Psychiatric pathologies entail serious human suffering, inhibiting – whether in oneself or others - personal growth and expansion, fragmenting or disintegrating the personality and diminishing the quality of interpersonal relationships. Indeed the etymology of the Greek New Testament word diabolos (= devil, the personification of evil) leads to diaballo (= to tear apart), and Jung writes that in antiquity and the Middle Ages mental diseases were conceived tout court as daemonic possession.
But the antonym of diabolos is symbolos (from synballo = to connect), something which acts as a link uniting the whole, integrating the individual in himself and with his group. So symbolizing is therapeutic, because it manages and transforms the dark strength which stirs in the unconscious (which is potentially pathogenic either when it is repressed or when it overflows), infusing the deepest emotions into works of art.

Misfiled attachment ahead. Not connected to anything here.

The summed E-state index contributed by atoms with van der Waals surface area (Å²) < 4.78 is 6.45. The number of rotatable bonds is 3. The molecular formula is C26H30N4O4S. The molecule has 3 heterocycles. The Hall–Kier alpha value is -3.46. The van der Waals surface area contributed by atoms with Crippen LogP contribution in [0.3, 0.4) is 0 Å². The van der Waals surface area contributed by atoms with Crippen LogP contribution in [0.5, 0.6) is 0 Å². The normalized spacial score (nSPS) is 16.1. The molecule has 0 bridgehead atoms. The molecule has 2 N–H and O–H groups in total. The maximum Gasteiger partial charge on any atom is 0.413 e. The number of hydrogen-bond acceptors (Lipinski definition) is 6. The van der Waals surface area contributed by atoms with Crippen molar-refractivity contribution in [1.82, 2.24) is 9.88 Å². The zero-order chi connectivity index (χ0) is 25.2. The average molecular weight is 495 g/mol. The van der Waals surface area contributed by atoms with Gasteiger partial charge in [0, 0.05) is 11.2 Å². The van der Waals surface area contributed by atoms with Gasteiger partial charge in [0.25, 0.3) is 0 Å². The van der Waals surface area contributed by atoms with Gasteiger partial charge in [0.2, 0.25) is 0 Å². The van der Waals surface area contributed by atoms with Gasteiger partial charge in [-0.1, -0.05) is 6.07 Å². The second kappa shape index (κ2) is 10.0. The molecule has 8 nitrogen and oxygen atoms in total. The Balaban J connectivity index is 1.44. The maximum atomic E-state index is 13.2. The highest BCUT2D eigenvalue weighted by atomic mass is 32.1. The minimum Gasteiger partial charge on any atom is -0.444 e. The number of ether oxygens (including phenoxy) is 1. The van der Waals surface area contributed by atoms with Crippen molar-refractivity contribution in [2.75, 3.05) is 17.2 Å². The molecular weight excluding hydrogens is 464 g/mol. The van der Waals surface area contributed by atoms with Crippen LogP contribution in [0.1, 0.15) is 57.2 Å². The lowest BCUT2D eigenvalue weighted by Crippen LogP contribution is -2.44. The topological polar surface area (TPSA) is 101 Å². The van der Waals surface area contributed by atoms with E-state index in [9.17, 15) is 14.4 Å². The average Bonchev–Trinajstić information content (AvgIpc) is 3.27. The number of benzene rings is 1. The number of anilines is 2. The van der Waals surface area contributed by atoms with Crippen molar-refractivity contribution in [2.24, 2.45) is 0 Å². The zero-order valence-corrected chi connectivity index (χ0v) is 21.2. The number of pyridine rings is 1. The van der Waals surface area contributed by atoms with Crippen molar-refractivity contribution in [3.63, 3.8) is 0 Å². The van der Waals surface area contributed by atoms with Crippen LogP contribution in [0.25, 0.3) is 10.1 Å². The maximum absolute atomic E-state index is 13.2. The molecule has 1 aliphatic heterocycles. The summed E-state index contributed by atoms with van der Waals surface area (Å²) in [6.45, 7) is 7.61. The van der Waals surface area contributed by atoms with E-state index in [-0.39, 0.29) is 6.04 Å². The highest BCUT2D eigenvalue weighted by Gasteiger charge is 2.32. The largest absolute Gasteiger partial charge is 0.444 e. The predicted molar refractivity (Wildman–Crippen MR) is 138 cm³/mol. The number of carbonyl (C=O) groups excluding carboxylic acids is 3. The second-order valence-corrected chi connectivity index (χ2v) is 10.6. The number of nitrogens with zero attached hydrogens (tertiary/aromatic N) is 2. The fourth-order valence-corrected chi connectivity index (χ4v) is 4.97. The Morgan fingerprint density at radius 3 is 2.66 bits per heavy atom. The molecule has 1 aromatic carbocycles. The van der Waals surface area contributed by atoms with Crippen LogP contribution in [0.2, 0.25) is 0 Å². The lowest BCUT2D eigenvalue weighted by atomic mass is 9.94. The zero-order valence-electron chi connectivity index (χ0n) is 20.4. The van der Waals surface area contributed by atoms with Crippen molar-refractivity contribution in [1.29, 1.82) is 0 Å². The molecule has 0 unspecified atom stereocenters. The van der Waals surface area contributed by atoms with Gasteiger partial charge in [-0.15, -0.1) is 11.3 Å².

Through artistic and musical activities the devils, which represent the compressed, subterranean energies that threaten will and self control, can be transformed into daimons, mediators which are able to connect and integrate all parts of the human spirit and its past.
This paper explores the following points: creativity is a desirable trait of personality; fostering creativity means promoting mental health; practising music, writing and visual arts can have rehabilitation effects on psychiatric patients.
|Keywords:||Creativity, Rehabilitation, Psychiatric Pathologies, Unconscious Communication, Expression, Socialization|
Professor, Faculty for Medicine, University of L'Aquila, L'Aquila, Italy
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